On Saturday afternoon Four Elements premiered with Nik and the students performing their score live at the Versdensspeilet, the festival bar across the street from the cinema. The students gave a performance that any professional would be proud of and it was hard to believe that only a few days before the young musicians didn't believe that they could create and perform a five-minute piece. There were a lot of proud parents in the packed audience. Special thanks go to Project Director Katz Plunkett, film professor Gitte Ous and her students, and everyone at the E6 Ostfold Media Center. ! The performance can be viewed on YouTube at

Nik's workshop and performance were a joint project sponsored by the festival and the Culture School. Unfortunately Nik became known as the elusive festival guest because he was spending every minute that he wasn't at the school in our hotel room arranging and mixing the music he and the students wrote that day, and preparing for the next day's lesson.

Other events

One of my most vivid festival memories is of parents and children sitting on the concrete TV sofa in the middle of the main street of Fredrikstad watching animation as snowflakes fluttered down. The installation, created by Helena von Bergen as a gift to the city, is a concrete sofa opposite a TV screen.

Nik and I were given a private tour of the remarkable Bronze Age rock carvings outside of the town at Begby. The carvings clearly represent everyday life with images of ships shaped like animals, wagons, sun symbols, and people.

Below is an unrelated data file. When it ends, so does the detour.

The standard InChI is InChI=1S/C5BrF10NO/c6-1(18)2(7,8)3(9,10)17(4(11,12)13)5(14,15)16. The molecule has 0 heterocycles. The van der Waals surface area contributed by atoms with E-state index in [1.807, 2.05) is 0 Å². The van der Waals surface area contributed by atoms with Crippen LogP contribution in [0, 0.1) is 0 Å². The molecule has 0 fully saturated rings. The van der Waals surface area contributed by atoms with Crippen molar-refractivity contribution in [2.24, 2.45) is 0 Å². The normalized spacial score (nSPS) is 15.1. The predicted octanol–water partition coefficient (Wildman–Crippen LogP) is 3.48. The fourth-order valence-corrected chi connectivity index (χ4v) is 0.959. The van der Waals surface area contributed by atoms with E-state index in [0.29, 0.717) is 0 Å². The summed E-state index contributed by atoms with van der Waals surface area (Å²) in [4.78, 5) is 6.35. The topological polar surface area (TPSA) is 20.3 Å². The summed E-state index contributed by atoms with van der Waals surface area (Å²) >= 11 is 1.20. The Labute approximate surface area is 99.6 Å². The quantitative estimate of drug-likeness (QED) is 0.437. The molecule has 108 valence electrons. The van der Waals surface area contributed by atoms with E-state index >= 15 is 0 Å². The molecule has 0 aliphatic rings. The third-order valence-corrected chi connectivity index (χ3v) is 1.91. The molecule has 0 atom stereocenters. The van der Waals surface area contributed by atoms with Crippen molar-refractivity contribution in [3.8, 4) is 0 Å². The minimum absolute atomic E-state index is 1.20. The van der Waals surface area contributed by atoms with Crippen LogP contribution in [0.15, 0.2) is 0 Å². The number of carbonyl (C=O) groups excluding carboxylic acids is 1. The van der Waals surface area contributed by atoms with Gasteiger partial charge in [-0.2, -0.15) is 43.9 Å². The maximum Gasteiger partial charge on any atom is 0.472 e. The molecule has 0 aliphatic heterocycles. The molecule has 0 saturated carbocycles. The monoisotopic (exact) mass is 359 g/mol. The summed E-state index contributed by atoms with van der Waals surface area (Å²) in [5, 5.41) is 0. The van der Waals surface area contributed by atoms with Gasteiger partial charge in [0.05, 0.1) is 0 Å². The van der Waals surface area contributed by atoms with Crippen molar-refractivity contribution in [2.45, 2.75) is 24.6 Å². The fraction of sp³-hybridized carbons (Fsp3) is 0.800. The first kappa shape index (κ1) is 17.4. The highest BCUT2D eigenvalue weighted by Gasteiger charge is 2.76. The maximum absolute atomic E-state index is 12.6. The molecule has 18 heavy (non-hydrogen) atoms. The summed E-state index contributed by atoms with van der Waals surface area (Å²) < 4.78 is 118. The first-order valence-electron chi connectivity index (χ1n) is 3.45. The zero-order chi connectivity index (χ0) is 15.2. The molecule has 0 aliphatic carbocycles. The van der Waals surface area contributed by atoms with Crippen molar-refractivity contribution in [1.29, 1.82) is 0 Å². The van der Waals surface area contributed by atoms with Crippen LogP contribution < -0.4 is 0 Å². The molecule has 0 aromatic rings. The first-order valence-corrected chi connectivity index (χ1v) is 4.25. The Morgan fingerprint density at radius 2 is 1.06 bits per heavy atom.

From Begby we drove to a location where Bronze Age stone graves were marked by placing massive stones on end in a ring, a bit like little Stonehenges. It is believed that the more important the person was the greater the number of stones in the circle. Lovely snowflakes began to fall as we walked through the circles.

Our final stop was a new cultural center. It was closed so we could not enjoy the vast view from its tall tower, but we did get to explore the beautiful interpretive iron panels representing the history and culture of the region.

One of the nicest things about a smaller festival is that all the guests stay in the same hotel so we all get to know each other and have great conversations over meals. Each night following the screenings we all gathered at the Verdensspeilet Café and after the café closed we continued the party in the hotel with ample amounts of beer to keep the conversation and fun flowing into the wee hours.